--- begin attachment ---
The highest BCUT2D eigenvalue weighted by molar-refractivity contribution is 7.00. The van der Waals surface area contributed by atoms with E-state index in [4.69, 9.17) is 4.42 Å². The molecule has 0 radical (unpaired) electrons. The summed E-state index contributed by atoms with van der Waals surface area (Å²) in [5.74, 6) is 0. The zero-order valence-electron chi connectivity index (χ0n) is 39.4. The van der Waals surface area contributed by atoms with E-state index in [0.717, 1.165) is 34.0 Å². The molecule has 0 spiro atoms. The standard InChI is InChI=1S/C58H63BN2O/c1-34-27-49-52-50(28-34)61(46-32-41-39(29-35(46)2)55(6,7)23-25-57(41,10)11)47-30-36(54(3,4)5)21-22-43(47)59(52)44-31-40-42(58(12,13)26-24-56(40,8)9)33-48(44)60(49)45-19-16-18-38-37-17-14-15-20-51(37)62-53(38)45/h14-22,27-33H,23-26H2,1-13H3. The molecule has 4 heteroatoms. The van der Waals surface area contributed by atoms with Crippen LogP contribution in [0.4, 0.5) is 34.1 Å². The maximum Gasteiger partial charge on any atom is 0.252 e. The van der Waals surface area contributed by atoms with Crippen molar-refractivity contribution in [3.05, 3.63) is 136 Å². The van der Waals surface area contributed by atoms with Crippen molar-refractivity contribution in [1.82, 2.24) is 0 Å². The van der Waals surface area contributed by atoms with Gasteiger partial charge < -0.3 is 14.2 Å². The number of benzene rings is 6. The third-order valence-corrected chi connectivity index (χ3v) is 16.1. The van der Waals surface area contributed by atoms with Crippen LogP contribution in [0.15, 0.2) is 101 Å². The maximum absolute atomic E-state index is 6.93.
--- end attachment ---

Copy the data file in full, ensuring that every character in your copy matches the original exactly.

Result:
The highest BCUT2D eigenvalue weighted by molar-refractivity contribution is 7.00. The van der Waals surface area contributed by atoms with E-state index in [4.69, 9.17) is 4.42 Å². The molecule has 0 radical (unpaired) electrons. The summed E-state index contributed by atoms with van der Waals surface area (Å²) in [5.74, 6) is 0. The zero-order valence-electron chi connectivity index (χ0n) is 39.4. The van der Waals surface area contributed by atoms with E-state index in [0.717, 1.165) is 34.0 Å². The molecule has 0 spiro atoms. The standard InChI is InChI=1S/C58H63BN2O/c1-34-27-49-52-50(28-34)61(46-32-41-39(29-35(46)2)55(6,7)23-25-57(41,10)11)47-30-36(54(3,4)5)21-22-43(47)59(52)44-31-40-42(58(12,13)26-24-56(40,8)9)33-48(44)60(49)45-19-16-18-38-37-17-14-15-20-51(37)62-53(38)45/h14-22,27-33H,23-26H2,1-13H3. The molecule has 4 heteroatoms. The van der Waals surface area contributed by atoms with Crippen LogP contribution in [0.4, 0.5) is 34.1 Å². The maximum Gasteiger partial charge on any atom is 0.252 e. The van der Waals surface area contributed by atoms with Crippen molar-refractivity contribution in [3.05, 3.63) is 136 Å². The van der Waals surface area contributed by atoms with Crippen molar-refractivity contribution in [1.82, 2.24) is 0 Å². The van der Waals surface area contributed by atoms with Gasteiger partial charge < -0.3 is 14.2 Å². The number of benzene rings is 6. The third-order valence-corrected chi connectivity index (χ3v) is 16.1. The van der Waals surface area contributed by atoms with Crippen LogP contribution in [0.15, 0.2) is 101 Å². The maximum absolute atomic E-state index is 6.93.